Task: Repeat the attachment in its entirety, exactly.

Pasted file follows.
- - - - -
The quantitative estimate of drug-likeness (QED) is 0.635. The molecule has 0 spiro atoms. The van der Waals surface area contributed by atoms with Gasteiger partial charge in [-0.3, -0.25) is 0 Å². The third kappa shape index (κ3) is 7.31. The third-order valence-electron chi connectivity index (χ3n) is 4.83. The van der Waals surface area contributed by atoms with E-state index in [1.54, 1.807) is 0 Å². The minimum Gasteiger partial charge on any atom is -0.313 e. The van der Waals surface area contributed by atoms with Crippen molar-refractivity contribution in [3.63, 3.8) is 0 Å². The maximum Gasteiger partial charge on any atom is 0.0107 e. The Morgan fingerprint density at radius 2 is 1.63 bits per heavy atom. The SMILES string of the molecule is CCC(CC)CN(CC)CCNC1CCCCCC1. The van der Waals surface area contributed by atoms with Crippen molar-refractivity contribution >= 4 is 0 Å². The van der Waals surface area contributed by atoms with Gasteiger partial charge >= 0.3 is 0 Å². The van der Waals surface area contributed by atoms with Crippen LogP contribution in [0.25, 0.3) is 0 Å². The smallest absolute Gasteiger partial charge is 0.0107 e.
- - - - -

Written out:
The quantitative estimate of drug-likeness (QED) is 0.635. The molecule has 0 spiro atoms. The van der Waals surface area contributed by atoms with Gasteiger partial charge in [-0.3, -0.25) is 0 Å². The third kappa shape index (κ3) is 7.31. The third-order valence-electron chi connectivity index (χ3n) is 4.83. The van der Waals surface area contributed by atoms with E-state index in [1.54, 1.807) is 0 Å². The minimum Gasteiger partial charge on any atom is -0.313 e. The van der Waals surface area contributed by atoms with Crippen molar-refractivity contribution in [3.63, 3.8) is 0 Å². The maximum Gasteiger partial charge on any atom is 0.0107 e. The Morgan fingerprint density at radius 2 is 1.63 bits per heavy atom. The SMILES string of the molecule is CCC(CC)CN(CC)CCNC1CCCCCC1. The van der Waals surface area contributed by atoms with Crippen molar-refractivity contribution >= 4 is 0 Å². The van der Waals surface area contributed by atoms with Gasteiger partial charge >= 0.3 is 0 Å². The van der Waals surface area contributed by atoms with Crippen LogP contribution in [0.25, 0.3) is 0 Å². The smallest absolute Gasteiger partial charge is 0.0107 e.